Terrorists bomb a boys’ school in Kabul, Afghanistan, killing 6

Terrorists bomb a boys’ school in Kabul, Afghanistan, killing 6

Two bomb attacks targeted a secondary school for boys in Kabul, Afghanistan on Tuesday, killing at least six people and injuring around 24 others, Kabul-based Tolo News reported.

Two bomb attacks caused by improvised explosive devices took place in front of the Abdul Rahim Shahid boys’ high school on the morning of April 19, the spokesman for the police of the city told Agence France-Presse (AFP) on Tuesday. Kabul, Khalid Zadran. The first blast went off as students left morning classes and the second went off shortly after as emergency medical teams tried to respond to the first bombardment.

“An official familiar with the matter who declined to be named said the explosive devices were hidden in backpacks and one was detonated inside the school gates,” Reuters reported.

A third hand grenade bomb attack targeted an English-language school named Mumtaz Tuition Center near Abdul Rahim Shahid High School on Tuesday morning, apparently before the double blasts at the secondary school. The incident did not cause any fatalities but injured at least one person.

“Three explosions took place…in a high school, there are casualties among our Shiite people,” Zadran told some media.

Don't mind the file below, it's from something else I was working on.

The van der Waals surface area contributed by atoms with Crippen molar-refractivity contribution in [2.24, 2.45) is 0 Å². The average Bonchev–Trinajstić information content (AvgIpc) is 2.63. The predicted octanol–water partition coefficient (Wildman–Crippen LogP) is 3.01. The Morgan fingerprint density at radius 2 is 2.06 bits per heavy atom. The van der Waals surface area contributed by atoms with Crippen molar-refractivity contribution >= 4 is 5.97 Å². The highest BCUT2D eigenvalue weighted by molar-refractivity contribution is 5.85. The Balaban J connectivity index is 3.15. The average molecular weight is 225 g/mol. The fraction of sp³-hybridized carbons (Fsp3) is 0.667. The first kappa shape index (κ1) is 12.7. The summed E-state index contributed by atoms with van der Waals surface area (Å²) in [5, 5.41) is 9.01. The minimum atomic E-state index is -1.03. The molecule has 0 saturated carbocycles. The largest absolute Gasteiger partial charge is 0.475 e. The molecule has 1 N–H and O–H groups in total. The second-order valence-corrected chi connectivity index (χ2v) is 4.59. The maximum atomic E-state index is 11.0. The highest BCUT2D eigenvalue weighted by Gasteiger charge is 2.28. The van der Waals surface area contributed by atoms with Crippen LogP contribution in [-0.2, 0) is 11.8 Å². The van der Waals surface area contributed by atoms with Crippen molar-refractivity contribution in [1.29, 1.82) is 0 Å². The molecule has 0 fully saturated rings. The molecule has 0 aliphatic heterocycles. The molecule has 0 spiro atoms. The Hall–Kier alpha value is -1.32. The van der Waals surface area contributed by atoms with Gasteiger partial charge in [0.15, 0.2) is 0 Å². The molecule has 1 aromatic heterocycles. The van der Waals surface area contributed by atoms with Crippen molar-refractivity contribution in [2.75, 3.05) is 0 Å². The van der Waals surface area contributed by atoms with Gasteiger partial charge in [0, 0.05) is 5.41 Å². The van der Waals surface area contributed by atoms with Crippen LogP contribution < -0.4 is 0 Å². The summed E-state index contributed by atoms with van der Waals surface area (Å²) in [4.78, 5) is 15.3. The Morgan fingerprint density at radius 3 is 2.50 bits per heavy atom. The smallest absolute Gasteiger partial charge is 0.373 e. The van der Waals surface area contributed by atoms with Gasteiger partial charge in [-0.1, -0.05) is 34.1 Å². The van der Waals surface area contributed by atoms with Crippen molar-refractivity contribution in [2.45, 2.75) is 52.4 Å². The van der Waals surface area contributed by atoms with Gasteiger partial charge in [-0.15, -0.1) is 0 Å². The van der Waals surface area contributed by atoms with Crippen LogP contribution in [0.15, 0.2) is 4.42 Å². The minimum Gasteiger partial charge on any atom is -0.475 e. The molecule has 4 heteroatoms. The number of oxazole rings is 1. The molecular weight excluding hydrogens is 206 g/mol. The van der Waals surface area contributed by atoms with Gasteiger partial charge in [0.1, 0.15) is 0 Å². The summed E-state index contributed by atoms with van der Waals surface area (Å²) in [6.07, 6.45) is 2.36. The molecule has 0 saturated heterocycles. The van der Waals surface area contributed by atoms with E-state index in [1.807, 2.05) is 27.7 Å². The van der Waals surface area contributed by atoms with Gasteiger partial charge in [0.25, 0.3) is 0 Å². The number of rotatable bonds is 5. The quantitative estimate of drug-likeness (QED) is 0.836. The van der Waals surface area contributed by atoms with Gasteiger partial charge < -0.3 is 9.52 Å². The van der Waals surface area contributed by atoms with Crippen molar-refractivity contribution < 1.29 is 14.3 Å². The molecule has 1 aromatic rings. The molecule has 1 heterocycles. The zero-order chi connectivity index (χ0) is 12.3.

The Kabul neighborhood in which Tuesday’s attacks took place is called Dasht-e-Barchi and is populated mainly by members of the Shiite Hazara community. The Hazaras are an ethnic and religious minority in Afghanistan who have previously been targeted by Sunni Muslim terrorist groups active in the country, such as the Islamic State of Iraq and Syria (ISIS). So far, no group has claimed responsibility for Tuesday’s bombings of Kabul schools.

“In May last year, at least 85 people – mostly female students – were killed and around 300 injured when three bombs exploded near their school in Dasht-e-Barchi,” AFP recalled on April 19. , noting that no group has claimed responsibility for the incident. .

The Hazaras constitute between 10 and 20% of the Sunni Muslim population with an Afghan majority of 38 million. Minority group ‘has long been the target of attacks with many casualties [in Afghanistan]some blamed the Taliban for their 20-year insurgency,” AFP reported on Tuesday.

The Sunni Muslim-based Taliban jihadist organization seized power from the Kabul-based Afghan government in August 2021. The Taliban say they have regularly attacked suspected Islamic State hideouts in Afghanistan, mostly in the province eastern part of Nangarhar, since taking power nearly a year. from.

“Taliban leaders insist their forces have defeated ISIS [Islamic State]but analysts say the group is a key security challenge,” AFP observed on April 19.

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